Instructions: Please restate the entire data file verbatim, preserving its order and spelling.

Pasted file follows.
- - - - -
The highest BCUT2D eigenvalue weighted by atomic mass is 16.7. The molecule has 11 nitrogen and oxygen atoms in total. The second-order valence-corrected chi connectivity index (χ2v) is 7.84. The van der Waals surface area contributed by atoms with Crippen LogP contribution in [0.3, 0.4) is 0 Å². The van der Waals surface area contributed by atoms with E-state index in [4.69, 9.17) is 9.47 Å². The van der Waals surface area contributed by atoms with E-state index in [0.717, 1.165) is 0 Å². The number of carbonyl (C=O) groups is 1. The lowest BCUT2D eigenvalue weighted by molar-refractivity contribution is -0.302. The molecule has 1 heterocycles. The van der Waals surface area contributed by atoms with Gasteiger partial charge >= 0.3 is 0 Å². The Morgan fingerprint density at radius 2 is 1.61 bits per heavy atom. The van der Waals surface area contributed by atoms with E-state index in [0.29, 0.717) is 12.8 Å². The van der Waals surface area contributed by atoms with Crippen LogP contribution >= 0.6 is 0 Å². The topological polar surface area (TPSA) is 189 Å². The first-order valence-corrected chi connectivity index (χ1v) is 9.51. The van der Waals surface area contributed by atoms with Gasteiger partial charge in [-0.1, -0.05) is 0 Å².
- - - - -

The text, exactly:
The highest BCUT2D eigenvalue weighted by atomic mass is 16.7. The molecule has 11 nitrogen and oxygen atoms in total. The second-order valence-corrected chi connectivity index (χ2v) is 7.84. The van der Waals surface area contributed by atoms with Crippen LogP contribution in [0.3, 0.4) is 0 Å². The van der Waals surface area contributed by atoms with E-state index in [4.69, 9.17) is 9.47 Å². The van der Waals surface area contributed by atoms with E-state index in [0.717, 1.165) is 0 Å². The number of carbonyl (C=O) groups is 1. The lowest BCUT2D eigenvalue weighted by molar-refractivity contribution is -0.302. The molecule has 1 heterocycles. The van der Waals surface area contributed by atoms with Gasteiger partial charge >= 0.3 is 0 Å². The Morgan fingerprint density at radius 2 is 1.61 bits per heavy atom. The van der Waals surface area contributed by atoms with E-state index in [0.29, 0.717) is 12.8 Å². The van der Waals surface area contributed by atoms with Crippen LogP contribution >= 0.6 is 0 Å². The topological polar surface area (TPSA) is 189 Å². The first-order valence-corrected chi connectivity index (χ1v) is 9.51. The van der Waals surface area contributed by atoms with Gasteiger partial charge in [-0.1, -0.05) is 0 Å².